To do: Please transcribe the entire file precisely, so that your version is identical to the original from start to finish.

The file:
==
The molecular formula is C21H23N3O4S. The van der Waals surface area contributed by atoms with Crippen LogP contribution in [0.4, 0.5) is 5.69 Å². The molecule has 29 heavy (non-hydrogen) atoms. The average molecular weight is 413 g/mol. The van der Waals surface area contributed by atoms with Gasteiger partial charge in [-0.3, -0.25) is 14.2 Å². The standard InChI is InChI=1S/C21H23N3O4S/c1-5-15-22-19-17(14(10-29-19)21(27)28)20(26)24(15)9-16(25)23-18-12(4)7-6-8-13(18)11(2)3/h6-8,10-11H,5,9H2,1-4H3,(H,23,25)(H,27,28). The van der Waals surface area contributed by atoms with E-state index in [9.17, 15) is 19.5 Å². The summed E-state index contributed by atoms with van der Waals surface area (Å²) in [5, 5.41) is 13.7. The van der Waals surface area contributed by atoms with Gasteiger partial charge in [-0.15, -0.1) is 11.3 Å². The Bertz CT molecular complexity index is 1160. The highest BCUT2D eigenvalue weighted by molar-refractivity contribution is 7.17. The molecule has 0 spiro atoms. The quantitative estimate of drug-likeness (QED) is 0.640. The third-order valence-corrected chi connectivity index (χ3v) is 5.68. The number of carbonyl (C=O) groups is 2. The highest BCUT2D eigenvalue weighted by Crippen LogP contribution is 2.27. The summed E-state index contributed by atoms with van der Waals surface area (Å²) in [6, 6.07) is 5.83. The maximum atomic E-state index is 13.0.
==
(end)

The molecular formula is C21H23N3O4S. The van der Waals surface area contributed by atoms with Crippen LogP contribution in [0.4, 0.5) is 5.69 Å². The molecule has 29 heavy (non-hydrogen) atoms. The average molecular weight is 413 g/mol. The van der Waals surface area contributed by atoms with Gasteiger partial charge in [-0.3, -0.25) is 14.2 Å². The standard InChI is InChI=1S/C21H23N3O4S/c1-5-15-22-19-17(14(10-29-19)21(27)28)20(26)24(15)9-16(25)23-18-12(4)7-6-8-13(18)11(2)3/h6-8,10-11H,5,9H2,1-4H3,(H,23,25)(H,27,28). The van der Waals surface area contributed by atoms with E-state index in [9.17, 15) is 19.5 Å². The summed E-state index contributed by atoms with van der Waals surface area (Å²) in [5, 5.41) is 13.7. The van der Waals surface area contributed by atoms with Gasteiger partial charge in [-0.15, -0.1) is 11.3 Å². The Bertz CT molecular complexity index is 1160. The highest BCUT2D eigenvalue weighted by molar-refractivity contribution is 7.17. The molecule has 0 spiro atoms. The quantitative estimate of drug-likeness (QED) is 0.640. The third-order valence-corrected chi connectivity index (χ3v) is 5.68. The number of carbonyl (C=O) groups is 2. The highest BCUT2D eigenvalue weighted by Crippen LogP contribution is 2.27. The summed E-state index contributed by atoms with van der Waals surface area (Å²) in [6, 6.07) is 5.83. The maximum atomic E-state index is 13.0.